Yeah. No doubt that its sobering when my grandmother tells me about how hard it is to actually strangle someone, how many times she's been around the world, and how she's seen people's arms and legs blown off, and they were still walking. *Nod.*

http://i86.photobucket.com/albums/k119/y...ingsig.jpg

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2009-09-13 2:18
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Post: #6
Re: KA-BAR
Yoherz Wrote:and my grandmother was a lutenient (sp?) in the navy, where she served as a nurse anethesist.

That's some tough shit right there - especially as for the most part, she wasn't helping patch people up so they could go home and recuperate but rather so they could go back to their unit and keep on shooting and being shot at.

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2009-09-13 2:20
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Yoherz
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Post: #7
Re: KA-BAR
Archer Wrote:
Yoherz Wrote:and my grandmother was a lutenient (sp?) in the navy, where she served as a nurse anethesist.

That's some tough shit right there - especially as for the most part, she wasn't helping patch people up so they could go home and recuperate but rather so they could go back to their unit and keep on shooting and being shot at.

Yup. My mom always told me how grandma wouldn't let her have a sick day from school.
Only thing is that she has dementia, and she's in the late stages, but she still remembers things from 50 years ago, like how she sailed around the world on a ship (I forget the name) with Bob Hope and Ben Crosby.

http://i86.photobucket.com/albums/k119/y...ingsig.jpg

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2009-09-13 2:26
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Post: #8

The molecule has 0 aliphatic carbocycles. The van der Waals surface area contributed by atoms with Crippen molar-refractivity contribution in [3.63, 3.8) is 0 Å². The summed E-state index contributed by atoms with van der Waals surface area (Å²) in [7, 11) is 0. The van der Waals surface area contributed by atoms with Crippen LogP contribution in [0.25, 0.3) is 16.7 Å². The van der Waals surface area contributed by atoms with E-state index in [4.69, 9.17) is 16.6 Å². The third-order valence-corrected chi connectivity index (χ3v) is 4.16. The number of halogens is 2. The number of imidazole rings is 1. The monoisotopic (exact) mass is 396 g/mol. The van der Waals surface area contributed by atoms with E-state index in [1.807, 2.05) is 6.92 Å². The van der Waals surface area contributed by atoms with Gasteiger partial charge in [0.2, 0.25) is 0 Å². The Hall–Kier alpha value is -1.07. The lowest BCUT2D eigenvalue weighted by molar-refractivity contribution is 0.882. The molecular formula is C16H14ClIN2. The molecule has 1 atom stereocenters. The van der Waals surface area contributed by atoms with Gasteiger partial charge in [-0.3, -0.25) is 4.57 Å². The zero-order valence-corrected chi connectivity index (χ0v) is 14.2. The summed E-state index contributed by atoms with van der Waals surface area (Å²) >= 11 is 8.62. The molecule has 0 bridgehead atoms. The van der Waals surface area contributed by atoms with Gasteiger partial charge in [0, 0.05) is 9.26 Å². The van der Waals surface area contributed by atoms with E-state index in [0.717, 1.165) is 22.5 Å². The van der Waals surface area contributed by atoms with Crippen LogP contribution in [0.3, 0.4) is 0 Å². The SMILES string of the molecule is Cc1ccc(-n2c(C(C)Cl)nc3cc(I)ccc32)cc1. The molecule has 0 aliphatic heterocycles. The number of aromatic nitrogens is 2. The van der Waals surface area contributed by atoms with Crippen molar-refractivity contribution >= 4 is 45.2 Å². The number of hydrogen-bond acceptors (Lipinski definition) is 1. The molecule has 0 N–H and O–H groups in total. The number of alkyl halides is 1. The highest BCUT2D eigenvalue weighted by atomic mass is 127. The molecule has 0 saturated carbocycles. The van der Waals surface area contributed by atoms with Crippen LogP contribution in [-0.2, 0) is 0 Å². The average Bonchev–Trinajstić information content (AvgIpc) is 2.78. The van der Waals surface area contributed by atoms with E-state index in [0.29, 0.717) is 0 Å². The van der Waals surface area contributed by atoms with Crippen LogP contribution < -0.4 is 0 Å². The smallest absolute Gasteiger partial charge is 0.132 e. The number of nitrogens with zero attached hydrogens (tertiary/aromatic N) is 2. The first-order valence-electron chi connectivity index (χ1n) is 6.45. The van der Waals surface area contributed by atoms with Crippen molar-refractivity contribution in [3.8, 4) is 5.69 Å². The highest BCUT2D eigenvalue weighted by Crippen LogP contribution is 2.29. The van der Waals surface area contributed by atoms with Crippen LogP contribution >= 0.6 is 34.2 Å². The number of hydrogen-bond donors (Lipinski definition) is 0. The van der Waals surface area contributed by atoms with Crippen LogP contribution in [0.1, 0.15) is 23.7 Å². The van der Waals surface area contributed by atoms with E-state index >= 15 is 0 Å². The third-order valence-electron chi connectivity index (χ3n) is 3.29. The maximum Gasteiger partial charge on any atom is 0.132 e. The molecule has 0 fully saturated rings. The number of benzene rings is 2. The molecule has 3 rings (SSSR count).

Re: KA-BAR
That's awesome - was it a military thing, or what? (The sailing with the stars.)

With Alzheimer's, I don't know a huge amount about it, but I have heard that often older memories stay very vivid, while medium and short term stuff is lost. It's a nasty, nasty disease but if your grandmother still has clear memories of things like sailing the world wth Bob Hope and Bing Crosby when she was young, that's good.

Ubi Dubium, Ibi Libertas

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2009-09-13 2:52
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Post: #9
Re: KA-BAR
Archer Wrote:That's awesome - was it a military thing, or what? (The sailing with the stars.)

Yeah, I think so. I can't quite remember, but I think it was part of a morale thing they were doing for the troops.

Archer Wrote:With Alzheimer's, I don't know a huge amount about it, but I have heard that often older memories stay very vivid, while medium and short term stuff is lost. It's a nasty, nasty disease but if your grandmother still has clear memories of things like sailing the world wth Bob Hope and Bing Crosby when she was young, that's good.

Yeah, that's usually the case.
Also that their brain doesn't tell them that they're tired, or hungry, or sometimes that they're even in pain (not that my grandmother would even use the word "hurt", even when she broke her hip it only "bothered" her), and they start to lose common sense.
I remember especially one time when she wanted some coffee. So she took her plastic coffee cup, poured the instant mix in there, set her cup down on the stove, and turned it on. Only reason the house didn't burn down is because my mom smelled it and got it quickly.

http://i86.photobucket.com/albums/k119/y...ingsig.jpg

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2009-09-13 3:29
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Post: #10
Re: KA-BAR
The KA-BAR is so heavily involved with the USMC that the two have near become synonymous. A recent development of the KA-BAR as actually been the incorporation of bayonet lugs in order for Marines to only carry the KA-BAR and not a KA-BAR and a bayonet.

Antique KA-BARs can be worth something to the right collector. Though the nicks in the blade may not be for combat as the KA-BAR is as much a multi-tool as a weapon. Additionally, swords and the like tend to get nicks from sword on sword strikes, knives are less likely to be nicked from blade to blade contact as combat knives such as the KA-BAR are not used for conventional sword play as most think of it.

All in all, you'd have to do some more research and investigation of the knife in order to determine the origin of its marks. If you do wish to just keep the knife as keepsake or tool or both, it is a sturdy and reliable a piece of craftsmanship as any you'll find.

Good luck and Semper Fidelis.

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2009-09-21 19:51